Transplant by the numbers
For decades, patients facing the uncertainty of advanced heart failure have found assurance from the University Hospitals Transplant Institute. UH offers a highly qualified multidisciplinary transplant team of experts backed by valuable experience and solid research. In recent years, UH has invested heavily in its advanced heart failure team, increasing the number of heart transplants and saving the lives of more patients.
This is a time of strengthening for the UH Transplant Institute as a whole. In 2019, UH completed 195 organ transplants, the largest volume in the hospital’s history. By July of 2020, the team completed 182 organ transplants, on track to more than double numbers from last year. UH transplanted 18 hearts total in 2019, but hit that number by July in 2020.
“This progressive growth is thanks to the highly-talented and diverse group of cardiologists, surgeons, nurses, advanced practice providers, dietitians and social workers, who all work together tirelessly to care for patients,” said Eiran Gorodeski, MD, Section Chief of Advanced Heart Failure at UH Cleveland Medical Center. “We strive to be the home for advanced heart failure for patients who choose to receive care at UH.”
Each number has a name
While increasing numbers are impressive, our doctors know each of these numbers personally. These numbers have names and in 2020, number 18 is Lynn Ulatowski.
In December of 2014, at the age of 45, Lynn was diagnosed with arrhythmogenic right ventricular cardiomyopathy (ARVC), a progressive heart disease. Lynn’s mother died from heart disease in her forties when Lynn was just a teenager. Lynn didn’t want to relive the same fate and leave her own teenage daughter without a mother.
At that time, her doctors at another hospital system implanted an internal defibrillator. But this spring, she quickly declined. She felt faint more often and once needed to be shocked by her defibrillator. Her doctors suggested she seek care at UH, but by the time she was admitted on July 3, her condition was so dire she was placed on ECMO (the "heart-lung machine") and put at the top of the list for transplant. Within hours Lynn received an offer, although doctors ultimately decided that heart wasn’t a viable option. But just two days after being listed, on July 5, she received another offer and underwent a successful heart transplant.
“This is an incredible achievement for any center, but touches on the wide array of resources that are available at UH,” said Marc Pelletier, MD, Chief of Cardiothoracic Surgery at UH Cleveland Medical Center. “This includes the human resources of many health care workers and doctors who joined on a phone call on a holiday afternoon to review her case and agree that she should be listed for transplant.”
“It was absolutely an incredible experience,” said Lynn. “There’s not one person I can say anything negative about from the person who cleaned my room, to the doctor who did the transplant. Everyone in between was just amazing.”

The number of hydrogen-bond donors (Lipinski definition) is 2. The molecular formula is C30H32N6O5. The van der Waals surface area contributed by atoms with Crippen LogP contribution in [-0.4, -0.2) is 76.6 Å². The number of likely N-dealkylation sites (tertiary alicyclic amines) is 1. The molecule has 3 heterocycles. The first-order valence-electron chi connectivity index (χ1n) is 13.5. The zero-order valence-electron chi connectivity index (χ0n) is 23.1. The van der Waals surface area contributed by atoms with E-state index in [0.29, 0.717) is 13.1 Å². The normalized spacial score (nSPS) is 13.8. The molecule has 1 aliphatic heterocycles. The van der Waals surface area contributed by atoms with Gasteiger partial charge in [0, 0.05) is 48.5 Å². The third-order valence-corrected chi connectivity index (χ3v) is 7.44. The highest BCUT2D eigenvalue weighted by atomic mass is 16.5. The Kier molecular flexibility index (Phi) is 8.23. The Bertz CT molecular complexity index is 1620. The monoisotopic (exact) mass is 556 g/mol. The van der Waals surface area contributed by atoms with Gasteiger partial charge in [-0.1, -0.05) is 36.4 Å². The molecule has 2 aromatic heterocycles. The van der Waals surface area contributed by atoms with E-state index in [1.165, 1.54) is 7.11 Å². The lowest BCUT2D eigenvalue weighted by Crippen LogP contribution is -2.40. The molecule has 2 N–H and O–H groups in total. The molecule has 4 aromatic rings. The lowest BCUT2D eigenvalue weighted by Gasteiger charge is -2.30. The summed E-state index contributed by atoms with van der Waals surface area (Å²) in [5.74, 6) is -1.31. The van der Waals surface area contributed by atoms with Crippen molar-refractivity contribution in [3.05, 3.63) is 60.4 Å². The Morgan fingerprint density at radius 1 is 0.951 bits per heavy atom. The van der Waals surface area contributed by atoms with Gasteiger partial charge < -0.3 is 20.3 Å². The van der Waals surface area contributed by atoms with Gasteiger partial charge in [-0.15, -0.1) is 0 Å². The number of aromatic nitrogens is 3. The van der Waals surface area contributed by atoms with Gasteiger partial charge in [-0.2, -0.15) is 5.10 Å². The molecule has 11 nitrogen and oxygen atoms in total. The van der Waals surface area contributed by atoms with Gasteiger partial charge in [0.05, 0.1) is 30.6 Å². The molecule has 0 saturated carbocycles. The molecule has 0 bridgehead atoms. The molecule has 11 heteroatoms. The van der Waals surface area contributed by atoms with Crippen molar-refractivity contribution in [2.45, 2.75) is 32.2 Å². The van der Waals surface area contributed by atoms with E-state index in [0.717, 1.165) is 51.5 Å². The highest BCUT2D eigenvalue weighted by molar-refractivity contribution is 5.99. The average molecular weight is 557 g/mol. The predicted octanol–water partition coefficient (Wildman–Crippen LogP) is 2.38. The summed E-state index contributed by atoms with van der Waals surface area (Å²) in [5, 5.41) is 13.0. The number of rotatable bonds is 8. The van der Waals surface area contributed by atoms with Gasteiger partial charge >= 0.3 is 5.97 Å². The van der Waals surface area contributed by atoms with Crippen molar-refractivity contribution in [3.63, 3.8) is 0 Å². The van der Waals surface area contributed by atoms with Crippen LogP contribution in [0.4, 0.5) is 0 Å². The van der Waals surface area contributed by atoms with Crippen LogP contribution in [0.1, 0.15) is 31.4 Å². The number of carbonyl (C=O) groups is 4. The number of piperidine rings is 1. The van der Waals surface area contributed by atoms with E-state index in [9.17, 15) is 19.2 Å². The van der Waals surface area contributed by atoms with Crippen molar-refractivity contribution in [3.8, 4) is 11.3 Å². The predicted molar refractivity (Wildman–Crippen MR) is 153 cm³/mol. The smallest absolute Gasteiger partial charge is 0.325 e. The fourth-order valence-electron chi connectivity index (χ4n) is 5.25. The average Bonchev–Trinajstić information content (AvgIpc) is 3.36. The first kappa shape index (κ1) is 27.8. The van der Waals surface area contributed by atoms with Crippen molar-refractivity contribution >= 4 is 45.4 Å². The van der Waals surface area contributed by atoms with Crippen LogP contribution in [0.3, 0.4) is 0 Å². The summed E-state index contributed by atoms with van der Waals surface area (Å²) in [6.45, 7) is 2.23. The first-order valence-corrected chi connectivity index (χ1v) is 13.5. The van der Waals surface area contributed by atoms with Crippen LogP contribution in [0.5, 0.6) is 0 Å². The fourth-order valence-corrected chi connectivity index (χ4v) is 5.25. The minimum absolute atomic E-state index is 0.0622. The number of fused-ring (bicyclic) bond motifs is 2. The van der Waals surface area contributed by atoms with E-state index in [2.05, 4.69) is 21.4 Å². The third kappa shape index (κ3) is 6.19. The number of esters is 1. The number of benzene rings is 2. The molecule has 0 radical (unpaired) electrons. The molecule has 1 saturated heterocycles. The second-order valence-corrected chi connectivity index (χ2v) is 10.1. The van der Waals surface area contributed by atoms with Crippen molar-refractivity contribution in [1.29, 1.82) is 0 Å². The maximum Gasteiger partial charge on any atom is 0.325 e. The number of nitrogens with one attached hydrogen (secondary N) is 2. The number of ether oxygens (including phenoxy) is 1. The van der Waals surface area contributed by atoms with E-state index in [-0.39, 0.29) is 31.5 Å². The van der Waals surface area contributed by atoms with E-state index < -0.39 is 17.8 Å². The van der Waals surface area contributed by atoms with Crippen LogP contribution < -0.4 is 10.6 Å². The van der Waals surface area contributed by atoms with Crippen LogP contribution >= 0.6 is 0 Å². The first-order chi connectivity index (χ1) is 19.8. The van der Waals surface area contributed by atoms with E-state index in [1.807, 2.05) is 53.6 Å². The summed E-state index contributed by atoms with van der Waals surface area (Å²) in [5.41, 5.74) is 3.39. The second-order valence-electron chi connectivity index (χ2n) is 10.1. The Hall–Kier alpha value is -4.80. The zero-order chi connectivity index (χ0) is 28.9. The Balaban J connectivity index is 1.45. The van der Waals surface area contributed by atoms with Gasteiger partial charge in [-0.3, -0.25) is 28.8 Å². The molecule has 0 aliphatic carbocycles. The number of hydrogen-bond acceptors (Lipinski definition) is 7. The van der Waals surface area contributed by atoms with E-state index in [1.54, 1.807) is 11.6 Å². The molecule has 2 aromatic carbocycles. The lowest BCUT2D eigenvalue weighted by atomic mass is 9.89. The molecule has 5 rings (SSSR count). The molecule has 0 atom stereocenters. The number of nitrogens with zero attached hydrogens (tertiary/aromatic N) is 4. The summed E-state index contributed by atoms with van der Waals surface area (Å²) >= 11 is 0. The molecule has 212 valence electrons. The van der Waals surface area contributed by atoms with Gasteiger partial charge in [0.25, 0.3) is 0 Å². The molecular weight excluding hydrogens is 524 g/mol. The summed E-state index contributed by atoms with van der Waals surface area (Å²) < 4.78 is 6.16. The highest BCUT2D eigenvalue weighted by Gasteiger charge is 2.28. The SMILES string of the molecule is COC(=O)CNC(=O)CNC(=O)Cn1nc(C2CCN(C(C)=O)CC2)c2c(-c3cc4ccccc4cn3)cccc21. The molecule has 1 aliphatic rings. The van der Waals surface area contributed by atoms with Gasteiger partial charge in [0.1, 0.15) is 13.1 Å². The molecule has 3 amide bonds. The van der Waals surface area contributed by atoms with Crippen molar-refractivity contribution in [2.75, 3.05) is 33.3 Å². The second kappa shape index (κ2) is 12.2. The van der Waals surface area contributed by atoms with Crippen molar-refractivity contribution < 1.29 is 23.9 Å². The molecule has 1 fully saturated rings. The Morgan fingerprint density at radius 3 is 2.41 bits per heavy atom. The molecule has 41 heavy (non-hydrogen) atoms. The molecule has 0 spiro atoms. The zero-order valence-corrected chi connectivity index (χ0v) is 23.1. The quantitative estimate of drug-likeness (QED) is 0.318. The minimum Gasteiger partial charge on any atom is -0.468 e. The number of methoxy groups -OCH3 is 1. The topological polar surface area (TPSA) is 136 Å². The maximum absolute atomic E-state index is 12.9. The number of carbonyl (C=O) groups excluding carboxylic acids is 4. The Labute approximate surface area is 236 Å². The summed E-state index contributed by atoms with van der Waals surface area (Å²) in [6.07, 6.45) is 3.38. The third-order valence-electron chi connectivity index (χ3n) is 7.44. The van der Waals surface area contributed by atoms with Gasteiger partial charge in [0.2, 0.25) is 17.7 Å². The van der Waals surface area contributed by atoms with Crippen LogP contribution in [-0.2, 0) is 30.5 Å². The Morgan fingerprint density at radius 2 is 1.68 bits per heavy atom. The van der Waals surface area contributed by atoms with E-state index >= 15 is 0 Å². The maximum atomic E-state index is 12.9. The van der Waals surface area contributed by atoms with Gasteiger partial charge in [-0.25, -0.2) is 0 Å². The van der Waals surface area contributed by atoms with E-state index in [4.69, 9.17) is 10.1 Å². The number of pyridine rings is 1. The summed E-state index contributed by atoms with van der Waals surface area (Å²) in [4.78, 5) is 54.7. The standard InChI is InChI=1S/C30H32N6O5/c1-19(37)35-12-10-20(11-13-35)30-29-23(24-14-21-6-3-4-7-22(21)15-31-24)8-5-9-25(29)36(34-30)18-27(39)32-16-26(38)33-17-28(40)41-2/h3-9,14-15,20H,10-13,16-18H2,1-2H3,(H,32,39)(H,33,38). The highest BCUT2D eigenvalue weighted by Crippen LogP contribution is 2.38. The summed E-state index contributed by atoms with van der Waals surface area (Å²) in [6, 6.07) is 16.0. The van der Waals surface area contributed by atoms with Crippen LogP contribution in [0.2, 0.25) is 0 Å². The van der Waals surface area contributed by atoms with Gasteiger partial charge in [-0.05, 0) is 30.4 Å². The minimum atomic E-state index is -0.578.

Lynn has a PhD in nutrition and teaches at Ursuline College in the department of biology. While recovering, she even taught a virtual class from her hospital bed! Within a month of her transplant, she was doing a little more each day – cooking, baking and walking her dog.
“Somebody gave their life for me, I’m not going to let that go to waste,” she said.
Positioning UH for the future
In February of 2020, UH named Yasir Abu-Omar, MD, DPhil, who performed Lynn’s surgery, as Director of Cardiothoracic Transplantation at UH Cleveland Medical Center in conjunction with both the UH Transplant Institute and the UH Harrington Heart & Vascular Institute. Dr. Abu-Omar joined UH from the Royal Papworth Hospital in Cambridge, England, home to the world’s largest donation after circulatory death (DCD) heart transplant program.
“The addition of Dr. Abu-Omar solidifies the UH Transplant Institute as a leader in the field of thoracic transplantation,” said Dr. Kenneth Chavin, MD, PhD, Director, UH Transplant Institute. “Looking to the future, we are well-positioned to successfully implement the use of organs procured through DCD.”
Routinely, a donor heart comes from someone who is considered brain dead. The donor heart is still beating inside the body until the moment of retrieval and is transported to the recipient in cold storage. The DCD technique utilizes hearts that have stopped beating and reanimates them outside the donor’s body to begin beating once again. This is usually done by placing the heart on the Organ Care System, a transportable machine which pumps blood through the heart. The organ remains on the system, beating, until it gets to the recipient. When it’s time, the heart is implanted through a standard heart transplant procedure.
“This could potentially make more hearts available for transplant as heart transplantation remains the best known treatment for patients with end stage heart failure,” said Dr Abu-Omar.
Through the commitment of this dedicated team and an eye to the future, UH has positioned itself to increase its transplant numbers for years to come, giving the gift of life to many more patients.